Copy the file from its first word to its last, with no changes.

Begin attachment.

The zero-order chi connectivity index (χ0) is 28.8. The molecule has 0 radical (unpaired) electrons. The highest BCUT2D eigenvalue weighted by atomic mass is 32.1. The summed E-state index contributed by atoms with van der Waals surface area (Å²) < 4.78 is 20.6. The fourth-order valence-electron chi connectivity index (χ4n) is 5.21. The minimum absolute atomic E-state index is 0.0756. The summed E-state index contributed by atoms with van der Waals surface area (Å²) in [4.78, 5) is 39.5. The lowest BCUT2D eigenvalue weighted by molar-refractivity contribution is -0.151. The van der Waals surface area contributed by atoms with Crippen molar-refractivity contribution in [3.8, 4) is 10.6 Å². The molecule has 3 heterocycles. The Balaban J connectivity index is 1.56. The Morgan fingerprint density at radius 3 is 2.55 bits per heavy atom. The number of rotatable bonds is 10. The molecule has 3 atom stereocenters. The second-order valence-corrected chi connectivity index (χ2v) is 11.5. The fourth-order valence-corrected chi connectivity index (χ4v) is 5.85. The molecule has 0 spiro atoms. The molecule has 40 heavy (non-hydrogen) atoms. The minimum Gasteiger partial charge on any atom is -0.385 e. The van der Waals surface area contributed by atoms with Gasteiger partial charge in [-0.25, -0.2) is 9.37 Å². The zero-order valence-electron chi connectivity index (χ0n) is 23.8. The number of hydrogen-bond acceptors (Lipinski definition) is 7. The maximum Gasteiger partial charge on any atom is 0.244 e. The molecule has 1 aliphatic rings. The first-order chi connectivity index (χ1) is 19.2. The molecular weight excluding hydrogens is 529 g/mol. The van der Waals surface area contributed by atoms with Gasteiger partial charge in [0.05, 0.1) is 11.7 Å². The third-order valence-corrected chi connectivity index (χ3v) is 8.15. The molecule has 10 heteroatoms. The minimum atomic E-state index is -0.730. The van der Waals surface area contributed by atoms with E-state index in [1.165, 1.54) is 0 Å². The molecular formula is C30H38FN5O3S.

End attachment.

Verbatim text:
The zero-order chi connectivity index (χ0) is 28.8. The molecule has 0 radical (unpaired) electrons. The highest BCUT2D eigenvalue weighted by atomic mass is 32.1. The summed E-state index contributed by atoms with van der Waals surface area (Å²) < 4.78 is 20.6. The fourth-order valence-electron chi connectivity index (χ4n) is 5.21. The minimum absolute atomic E-state index is 0.0756. The summed E-state index contributed by atoms with van der Waals surface area (Å²) in [4.78, 5) is 39.5. The lowest BCUT2D eigenvalue weighted by molar-refractivity contribution is -0.151. The van der Waals surface area contributed by atoms with Crippen molar-refractivity contribution in [3.8, 4) is 10.6 Å². The molecule has 3 heterocycles. The Balaban J connectivity index is 1.56. The Morgan fingerprint density at radius 3 is 2.55 bits per heavy atom. The number of rotatable bonds is 10. The molecule has 3 atom stereocenters. The second-order valence-corrected chi connectivity index (χ2v) is 11.5. The fourth-order valence-corrected chi connectivity index (χ4v) is 5.85. The molecule has 0 spiro atoms. The molecule has 40 heavy (non-hydrogen) atoms. The minimum Gasteiger partial charge on any atom is -0.385 e. The van der Waals surface area contributed by atoms with Gasteiger partial charge in [-0.25, -0.2) is 9.37 Å². The zero-order valence-electron chi connectivity index (χ0n) is 23.8. The number of hydrogen-bond acceptors (Lipinski definition) is 7. The maximum Gasteiger partial charge on any atom is 0.244 e. The molecule has 1 aliphatic rings. The first-order chi connectivity index (χ1) is 19.2. The molecular weight excluding hydrogens is 529 g/mol. The van der Waals surface area contributed by atoms with Gasteiger partial charge in [0.05, 0.1) is 11.7 Å². The third-order valence-corrected chi connectivity index (χ3v) is 8.15. The molecule has 10 heteroatoms. The minimum atomic E-state index is -0.730. The van der Waals surface area contributed by atoms with E-state index in [1.165, 1.54) is 0 Å². The molecular formula is C30H38FN5O3S.